- Six VM's running, mostly linux (no X windows) and also a W2008 (x64) and I still got resources left to experiment
- One of the six VM's is Freenas. I attached a 500GB VMDK to it and this storage contains all of my files (documents, music, etc) And it's my bittorrent server too.
- I used one of the old ESXi servers (desktop pc) on which I installed Freenas, and attached an external USB disk to it. So this is my backup server for my data and I use RSYNC to copy files between the two Freenas instances during the night now and then. And I use VMware's Data Recovery to backup my VM's to the Freenas Backup server.
So as you can see I started to use Freenas more then Openfiler. Why is that? Well, it's it's just a little more userfriendly and easier to set up. You can do everything in the GUI and since I have to be efficient with my time I used freenas. On my webserver I created a "proxy website" so I can connect to and configure my freenas servers from the internet when I'm not at home.
A backup of the Freenas config can be made so in case of a problem a restore is no sweat. Freenas can handle Shared Storage LUN's nowadays so that is cool too.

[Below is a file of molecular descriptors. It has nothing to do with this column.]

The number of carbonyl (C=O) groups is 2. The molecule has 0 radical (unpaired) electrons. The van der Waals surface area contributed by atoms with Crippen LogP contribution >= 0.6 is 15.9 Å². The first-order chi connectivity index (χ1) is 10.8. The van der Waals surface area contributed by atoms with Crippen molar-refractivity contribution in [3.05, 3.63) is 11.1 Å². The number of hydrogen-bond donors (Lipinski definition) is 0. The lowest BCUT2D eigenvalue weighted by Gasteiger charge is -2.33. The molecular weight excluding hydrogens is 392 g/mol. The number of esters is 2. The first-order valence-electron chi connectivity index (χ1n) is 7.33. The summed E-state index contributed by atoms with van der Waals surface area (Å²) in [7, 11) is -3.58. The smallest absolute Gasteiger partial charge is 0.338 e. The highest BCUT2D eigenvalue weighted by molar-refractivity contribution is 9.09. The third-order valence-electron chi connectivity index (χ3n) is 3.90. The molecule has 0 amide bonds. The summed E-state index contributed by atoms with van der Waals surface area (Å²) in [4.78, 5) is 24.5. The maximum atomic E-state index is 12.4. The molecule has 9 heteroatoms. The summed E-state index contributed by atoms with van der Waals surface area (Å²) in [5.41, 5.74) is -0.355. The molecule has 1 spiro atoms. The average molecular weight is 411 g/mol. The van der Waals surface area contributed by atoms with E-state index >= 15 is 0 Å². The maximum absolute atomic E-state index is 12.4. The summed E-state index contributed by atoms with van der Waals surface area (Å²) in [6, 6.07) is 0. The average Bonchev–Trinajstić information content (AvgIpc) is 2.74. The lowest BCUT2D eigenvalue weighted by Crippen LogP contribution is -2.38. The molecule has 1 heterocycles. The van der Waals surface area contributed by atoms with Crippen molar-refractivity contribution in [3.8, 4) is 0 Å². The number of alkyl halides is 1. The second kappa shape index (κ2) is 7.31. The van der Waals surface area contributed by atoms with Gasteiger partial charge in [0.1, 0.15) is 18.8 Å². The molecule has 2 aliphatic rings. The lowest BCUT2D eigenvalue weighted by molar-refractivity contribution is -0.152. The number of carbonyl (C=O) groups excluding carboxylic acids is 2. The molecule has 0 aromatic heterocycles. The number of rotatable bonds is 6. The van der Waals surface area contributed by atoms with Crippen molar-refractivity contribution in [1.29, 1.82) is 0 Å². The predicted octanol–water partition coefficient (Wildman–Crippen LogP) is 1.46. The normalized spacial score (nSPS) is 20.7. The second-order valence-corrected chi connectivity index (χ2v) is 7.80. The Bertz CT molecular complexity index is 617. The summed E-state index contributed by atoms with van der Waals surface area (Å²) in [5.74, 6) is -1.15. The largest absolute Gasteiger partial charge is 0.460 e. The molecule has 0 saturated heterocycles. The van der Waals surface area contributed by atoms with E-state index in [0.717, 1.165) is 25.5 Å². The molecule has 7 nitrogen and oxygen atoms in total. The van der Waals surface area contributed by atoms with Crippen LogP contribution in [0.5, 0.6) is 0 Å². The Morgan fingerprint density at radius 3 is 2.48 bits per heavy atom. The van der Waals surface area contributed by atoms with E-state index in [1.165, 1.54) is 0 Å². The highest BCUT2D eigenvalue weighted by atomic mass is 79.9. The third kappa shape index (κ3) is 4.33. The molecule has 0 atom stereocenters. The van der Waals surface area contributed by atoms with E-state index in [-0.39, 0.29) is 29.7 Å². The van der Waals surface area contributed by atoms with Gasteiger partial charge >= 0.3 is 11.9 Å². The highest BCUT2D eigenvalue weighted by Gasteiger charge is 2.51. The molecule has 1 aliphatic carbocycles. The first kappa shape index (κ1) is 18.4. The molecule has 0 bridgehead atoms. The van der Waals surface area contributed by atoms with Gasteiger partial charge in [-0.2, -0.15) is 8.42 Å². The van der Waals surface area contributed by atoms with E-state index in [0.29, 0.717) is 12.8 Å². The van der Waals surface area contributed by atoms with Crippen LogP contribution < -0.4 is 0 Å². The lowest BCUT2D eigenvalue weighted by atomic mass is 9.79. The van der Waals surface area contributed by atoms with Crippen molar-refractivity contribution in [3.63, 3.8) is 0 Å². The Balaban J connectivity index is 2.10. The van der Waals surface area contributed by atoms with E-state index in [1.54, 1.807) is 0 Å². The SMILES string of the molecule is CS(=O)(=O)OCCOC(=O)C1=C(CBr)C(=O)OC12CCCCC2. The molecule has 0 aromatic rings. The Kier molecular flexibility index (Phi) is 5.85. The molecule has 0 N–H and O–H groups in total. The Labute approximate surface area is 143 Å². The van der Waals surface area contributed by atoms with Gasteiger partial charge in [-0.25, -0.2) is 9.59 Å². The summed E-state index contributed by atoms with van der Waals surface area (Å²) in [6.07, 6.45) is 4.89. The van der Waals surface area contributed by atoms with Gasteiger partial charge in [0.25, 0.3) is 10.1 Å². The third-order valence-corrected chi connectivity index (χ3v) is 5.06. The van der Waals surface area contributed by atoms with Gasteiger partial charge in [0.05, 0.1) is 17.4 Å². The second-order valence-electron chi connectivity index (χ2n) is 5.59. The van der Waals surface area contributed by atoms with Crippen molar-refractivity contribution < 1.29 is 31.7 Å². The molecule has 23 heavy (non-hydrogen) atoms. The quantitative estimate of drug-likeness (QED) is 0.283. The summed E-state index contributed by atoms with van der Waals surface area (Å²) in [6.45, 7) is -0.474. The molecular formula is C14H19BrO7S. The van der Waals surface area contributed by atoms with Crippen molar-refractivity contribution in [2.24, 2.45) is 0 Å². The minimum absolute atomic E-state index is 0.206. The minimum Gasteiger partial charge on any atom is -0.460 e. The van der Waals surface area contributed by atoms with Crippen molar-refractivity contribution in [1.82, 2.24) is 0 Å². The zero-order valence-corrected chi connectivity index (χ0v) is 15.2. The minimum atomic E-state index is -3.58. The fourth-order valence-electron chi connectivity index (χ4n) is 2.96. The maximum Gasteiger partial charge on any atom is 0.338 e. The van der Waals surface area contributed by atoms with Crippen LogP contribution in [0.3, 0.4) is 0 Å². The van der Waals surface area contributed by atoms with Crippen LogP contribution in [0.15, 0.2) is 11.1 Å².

Almost two years later… (januari 2011)
Recently for the first time in my life I bought a new TV, and this one is able to play files from a media server. And yes, Freenas has a builtin media server: Fuppes. I configured it and it works! If you don't have a TV with a direct media server connection you can always use a PS3, 360 Xbox and more.
The Media Server feature combined with the torrent feature in Freenas is great. First download a movie and them play it on your TV using the media server.
I only have a problem: subtitles. The .srt files are not recognized by my TV and therefor not used. For a Dutch guy a movie like The Social Network is hard work to understand everything.
By the way: both my Virtual and Physical Freenas system have not crashed yet, nor has VMware ESX 4.1 and all of my other Linux servers running on top of ESX (251 days uptime).
Well, hope you can use this info. Leave a message if you'd like. I'd appreciate it to hear your idea's.
ESXi5 and Freenas iSCSI (September 2011)
I read about the incompatibility of Freenas and ESXi5 iSCSI. On September 2nd the latest Freenas version wat released with fixes for iSCSI.
- Upgraded Freenas 0.7.1 version to 0.7.2.7529 Sabanda. The upgrade failed, but I was warned in the readme file for this.
- Installed Freenas from scratch and restored my old backupped configuration. This worked. So after 15 minutes I could try to connect an iSCSI target to a ESXi5 host. I just needed an ESXi5 host.
- Installed ESXi5 on my ESXi4 platform in a guest and connected it to the iSCSI target. This seemed to work.
- Created a guest with the VMDK on the iSCSI target and linux as a OS, this worked too.
Another job well done by Freenas.